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“Despite a lack of diversity in certain fora, women are traditionally very active in environmental and climate matters”: Alessandra Lehmen’s first-hand insights from #COP26!

Nov 12, 2021
Alessandra Lehmen is an outstanding Environmental and Climate lawyer qualified in the US and Brazil. She has an LL.M. degree in Environmental Law and Policy from Stanford, a Ph.D. in International Law from UFRGS and an MBA from FGV. Alessandra is a Postdoctoral Laureate at the Make Our Planet Great Again Program of the Presidency of France. Alessandra was a speaker at the COP26.

Praveen Gupta: It is ‘billed’ as the ‘whitest’ COP of all?

Alessandra Lehmen: The pandemic and the recession that followed suit posed a significant barrier to emerging countries’ participation. The UK Presidency relaxed quarantine and vaccination requirements and extended access to vaccines to participants, but it was an uncertain and costly process that, in practice, prevented wider participation from Global South delegates. Online participation was possible, but that would require proper access to the internet, something that is not readily available to all emerging countries’ delegates.

PG: Did you see many women leading the events and getting their due place in the sun?

AL: I did. Despite a lack of diversity in certain fora, women are traditionally very active in environmental and climate matters. The same holds true for Environmental and Climate Law, where notable women have been inspirational leaders for decades. One of the panels in which I spoke, for instance, was comprised only of women attorneys.

PG: Were women and youth from the Global South visible and audible?

AL: Yes. Just to give you one notable example, Txai Suruí, a young indigenous leader and the first representative of her people to attend Law school, was the only Brazilian to speak at the opening ceremony.

PG: Oil and gas industry continuing to play a spoilsport?

AL: According to NGO Global Witness, oil and gas industry representatives were the largest group at the summit, surpassing Brazil, which had the largest official delegation. At the level of the negotiations, countries that have been historically blocking measures related to phasing out fossils, such as ending subsidies, have continued to do so. Also, major producers have not adhered to the coal phase-out pledge championed by the UK presidency, but important consumer markets, such as Canada, Poland, and Chile, have done so.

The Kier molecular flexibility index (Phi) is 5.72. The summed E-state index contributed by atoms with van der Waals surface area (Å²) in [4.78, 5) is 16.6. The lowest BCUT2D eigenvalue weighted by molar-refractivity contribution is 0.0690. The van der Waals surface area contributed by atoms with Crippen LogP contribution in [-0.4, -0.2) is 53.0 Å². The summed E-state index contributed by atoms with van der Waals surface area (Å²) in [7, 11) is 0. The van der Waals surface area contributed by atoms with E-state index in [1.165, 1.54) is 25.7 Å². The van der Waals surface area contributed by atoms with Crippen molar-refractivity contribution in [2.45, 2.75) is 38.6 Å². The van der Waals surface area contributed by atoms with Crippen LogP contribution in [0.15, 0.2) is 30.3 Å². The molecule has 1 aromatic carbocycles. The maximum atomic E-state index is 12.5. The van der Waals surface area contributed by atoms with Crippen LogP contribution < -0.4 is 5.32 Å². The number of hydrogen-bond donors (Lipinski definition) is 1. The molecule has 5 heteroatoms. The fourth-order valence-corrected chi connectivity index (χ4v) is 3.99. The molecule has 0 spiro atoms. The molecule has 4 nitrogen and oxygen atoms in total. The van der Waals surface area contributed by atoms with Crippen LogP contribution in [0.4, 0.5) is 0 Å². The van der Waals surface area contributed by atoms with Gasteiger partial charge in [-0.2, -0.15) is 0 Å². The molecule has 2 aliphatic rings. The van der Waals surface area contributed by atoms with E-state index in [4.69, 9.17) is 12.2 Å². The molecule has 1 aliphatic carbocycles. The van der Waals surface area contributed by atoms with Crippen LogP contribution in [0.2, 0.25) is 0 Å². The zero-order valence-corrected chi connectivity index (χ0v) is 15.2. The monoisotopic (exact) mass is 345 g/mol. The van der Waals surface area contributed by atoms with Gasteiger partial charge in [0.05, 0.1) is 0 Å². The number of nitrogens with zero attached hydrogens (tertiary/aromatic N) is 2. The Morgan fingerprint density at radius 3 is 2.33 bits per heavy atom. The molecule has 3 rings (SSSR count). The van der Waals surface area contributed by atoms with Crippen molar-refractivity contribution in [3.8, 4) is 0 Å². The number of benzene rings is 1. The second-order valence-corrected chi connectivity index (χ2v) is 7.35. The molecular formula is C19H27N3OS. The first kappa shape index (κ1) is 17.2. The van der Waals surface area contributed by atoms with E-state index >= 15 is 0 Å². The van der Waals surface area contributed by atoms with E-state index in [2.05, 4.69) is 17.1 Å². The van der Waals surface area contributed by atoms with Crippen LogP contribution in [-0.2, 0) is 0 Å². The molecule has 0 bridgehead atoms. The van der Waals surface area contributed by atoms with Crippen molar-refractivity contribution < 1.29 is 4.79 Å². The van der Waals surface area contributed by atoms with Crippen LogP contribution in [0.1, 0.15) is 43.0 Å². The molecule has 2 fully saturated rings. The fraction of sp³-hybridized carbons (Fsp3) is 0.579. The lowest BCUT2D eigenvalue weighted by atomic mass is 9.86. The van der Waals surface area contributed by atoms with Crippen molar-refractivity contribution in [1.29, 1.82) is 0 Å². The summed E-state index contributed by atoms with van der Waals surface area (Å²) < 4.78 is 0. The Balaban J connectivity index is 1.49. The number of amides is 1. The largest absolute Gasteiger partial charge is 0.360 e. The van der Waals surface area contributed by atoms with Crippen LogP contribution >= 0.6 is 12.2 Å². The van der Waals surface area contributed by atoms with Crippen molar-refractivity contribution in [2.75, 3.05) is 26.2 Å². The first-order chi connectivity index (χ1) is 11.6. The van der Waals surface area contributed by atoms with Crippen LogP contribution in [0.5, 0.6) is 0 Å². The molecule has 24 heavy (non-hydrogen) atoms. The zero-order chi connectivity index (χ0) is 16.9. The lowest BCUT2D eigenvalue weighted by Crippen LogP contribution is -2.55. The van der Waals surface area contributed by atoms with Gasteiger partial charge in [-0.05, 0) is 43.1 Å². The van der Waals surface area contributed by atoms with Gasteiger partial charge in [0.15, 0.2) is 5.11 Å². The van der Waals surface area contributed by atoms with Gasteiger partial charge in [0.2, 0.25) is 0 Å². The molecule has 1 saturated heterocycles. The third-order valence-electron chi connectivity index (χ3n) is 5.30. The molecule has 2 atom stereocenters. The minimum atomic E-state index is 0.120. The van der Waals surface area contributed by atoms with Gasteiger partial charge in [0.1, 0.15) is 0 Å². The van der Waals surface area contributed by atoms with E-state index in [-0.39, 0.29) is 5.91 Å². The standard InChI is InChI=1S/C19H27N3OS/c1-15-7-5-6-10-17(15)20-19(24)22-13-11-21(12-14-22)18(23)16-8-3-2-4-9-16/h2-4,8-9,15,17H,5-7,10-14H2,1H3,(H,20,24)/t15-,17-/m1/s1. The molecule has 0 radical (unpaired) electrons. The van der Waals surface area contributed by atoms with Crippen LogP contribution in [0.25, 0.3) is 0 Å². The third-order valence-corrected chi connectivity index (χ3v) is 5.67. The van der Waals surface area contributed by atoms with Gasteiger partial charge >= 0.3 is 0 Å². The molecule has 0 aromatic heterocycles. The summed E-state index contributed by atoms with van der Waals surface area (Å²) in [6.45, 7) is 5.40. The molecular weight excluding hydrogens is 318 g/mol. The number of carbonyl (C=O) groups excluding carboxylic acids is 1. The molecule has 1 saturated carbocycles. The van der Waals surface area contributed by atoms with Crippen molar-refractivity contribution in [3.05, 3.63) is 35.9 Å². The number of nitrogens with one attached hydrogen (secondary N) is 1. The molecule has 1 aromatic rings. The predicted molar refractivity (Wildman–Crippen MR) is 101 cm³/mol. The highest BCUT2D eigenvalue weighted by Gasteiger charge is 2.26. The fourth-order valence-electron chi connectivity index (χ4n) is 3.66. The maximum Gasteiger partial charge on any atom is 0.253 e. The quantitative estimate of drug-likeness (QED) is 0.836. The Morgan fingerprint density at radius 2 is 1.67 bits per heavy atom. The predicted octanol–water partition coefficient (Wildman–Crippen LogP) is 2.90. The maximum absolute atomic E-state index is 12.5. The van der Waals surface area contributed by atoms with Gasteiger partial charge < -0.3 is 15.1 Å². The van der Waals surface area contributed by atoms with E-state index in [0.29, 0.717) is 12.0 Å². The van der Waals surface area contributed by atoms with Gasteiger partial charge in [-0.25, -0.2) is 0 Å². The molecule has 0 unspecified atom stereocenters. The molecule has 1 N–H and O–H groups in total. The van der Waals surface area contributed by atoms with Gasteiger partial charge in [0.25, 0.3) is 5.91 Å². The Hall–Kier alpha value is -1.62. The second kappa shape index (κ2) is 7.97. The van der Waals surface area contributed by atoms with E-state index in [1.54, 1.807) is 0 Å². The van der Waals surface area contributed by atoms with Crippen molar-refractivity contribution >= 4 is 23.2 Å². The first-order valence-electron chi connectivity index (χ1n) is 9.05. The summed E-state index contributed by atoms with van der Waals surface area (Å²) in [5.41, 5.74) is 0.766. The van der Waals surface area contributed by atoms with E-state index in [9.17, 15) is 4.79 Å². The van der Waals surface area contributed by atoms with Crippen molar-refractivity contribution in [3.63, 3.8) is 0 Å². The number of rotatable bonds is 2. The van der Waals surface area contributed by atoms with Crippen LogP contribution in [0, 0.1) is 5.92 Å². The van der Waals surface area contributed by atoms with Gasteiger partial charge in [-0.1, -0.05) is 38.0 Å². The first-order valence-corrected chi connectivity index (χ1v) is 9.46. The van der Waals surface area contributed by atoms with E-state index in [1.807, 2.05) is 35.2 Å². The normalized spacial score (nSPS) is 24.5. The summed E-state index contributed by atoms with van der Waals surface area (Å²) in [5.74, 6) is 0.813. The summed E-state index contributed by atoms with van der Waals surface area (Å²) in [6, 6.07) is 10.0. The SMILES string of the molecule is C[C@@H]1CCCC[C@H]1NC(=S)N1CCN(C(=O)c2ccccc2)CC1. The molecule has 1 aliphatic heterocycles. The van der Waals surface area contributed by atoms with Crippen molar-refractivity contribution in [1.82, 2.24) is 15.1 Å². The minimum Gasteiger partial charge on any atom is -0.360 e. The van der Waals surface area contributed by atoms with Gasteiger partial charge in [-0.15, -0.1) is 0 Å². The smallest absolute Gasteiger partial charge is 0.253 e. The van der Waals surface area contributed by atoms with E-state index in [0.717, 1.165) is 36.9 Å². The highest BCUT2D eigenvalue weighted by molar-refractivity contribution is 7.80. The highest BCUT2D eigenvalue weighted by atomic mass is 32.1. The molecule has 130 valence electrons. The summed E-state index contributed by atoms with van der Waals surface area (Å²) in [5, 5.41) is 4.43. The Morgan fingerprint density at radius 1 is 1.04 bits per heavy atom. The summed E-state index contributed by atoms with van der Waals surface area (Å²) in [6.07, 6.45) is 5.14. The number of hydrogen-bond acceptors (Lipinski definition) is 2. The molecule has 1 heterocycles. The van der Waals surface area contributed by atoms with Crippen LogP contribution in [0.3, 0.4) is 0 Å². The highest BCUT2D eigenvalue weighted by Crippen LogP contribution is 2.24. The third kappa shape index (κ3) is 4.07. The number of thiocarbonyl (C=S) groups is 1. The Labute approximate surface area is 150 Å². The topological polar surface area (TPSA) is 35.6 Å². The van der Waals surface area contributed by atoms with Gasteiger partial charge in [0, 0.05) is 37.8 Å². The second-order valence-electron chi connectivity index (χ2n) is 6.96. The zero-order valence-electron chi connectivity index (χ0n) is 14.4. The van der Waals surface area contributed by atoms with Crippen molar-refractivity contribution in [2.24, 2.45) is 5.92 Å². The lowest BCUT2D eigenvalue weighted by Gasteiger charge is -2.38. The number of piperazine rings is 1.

PG: Does the conference first draft shock you?

AL: I see the document as comprehensive, but somewhat watered down in diplomatic language. The US and China’s joint announcement that they will work together on a number of climate-related actions has sparked some cautious optimism as negotiations draw to a close. It will remain to be seen if, before the end of the conference, further progress is made on topics that I see as crucial for keeping the 1.5 degree goal alive, such as fossil subsidies, the Article 6 rulebook, and finance.

Alessandra with Txai Surui.
Protests are an integral part of COPs, and there were plenty of rather creative manifestations both inside and outside the venue. Perhaps the one that touched me the most was Simon Kofe’s, Tuvalu’s foreign minister, who has filmed his speech from a podium knee-deep in the ocean. It was a stark reminder that the current generation of children could be the last to grow up in the small island state.

PG: Heroic and valiant attempts by protestors, how impactful?

AL: Protests are an integral part of COPs, and there were plenty of rather creative manifestations both inside and outside the venue. Perhaps the one that touched me the most was Simon Kofe’s, Tuvalu’s foreign minister, who has filmed his speech from a podium knee-deep in the ocean. It was a stark reminder that the current generation of children could be the last to grow up in the small island state.

PG: Was it a good idea to have a COP15 (re: biodiversity, at Kunming) ahead and separately of COP26. Deforestation being a critical component, did it receive the deserved attention?

AL: Biodiversity COP15 was aptly dubbed by the media as “the most important COP you have never heard of”. Biodiversity issues are closely intertwined with climate change, particularly in a pandemic: more climate change leads to more habitat loss, which in turn leads to more exposure to pathogens. Deforestation did receive attention at COP26, though: more than 100 countries – including Brazil – pledged to end and reverse deforestation by 2030 and the documents include almost $19.2bn in public and private funds.

I have seen commentators mention that the pledge is limited to illegal deforestation, but the statement makes no such caveat. It remains to be seen if the pledge is interpreted and implemented in a way that is conducive to effective alignment with the 1.5 degree goal.

PG: Is Net Zero a mirage?

AL: I use to say that, although a race to the top of climate ambition is welcome, I am more interested in assessing what concrete, measurable progress a country or a company has to show for by the end of the next fiscal year, rather than in who makes the biggest net zero pledge for 2040 or 2050. I mean, we know where we want to go, now let’s get moving. Also, net zero and carbon neutrality are not synonyms, so we need absolute reductions, as opposed to only relying in compensations, to get there.

PG: Many thanks for these wonderful just in time first-hand insights, Alessandra! Hearty Congratulations for your leadership.

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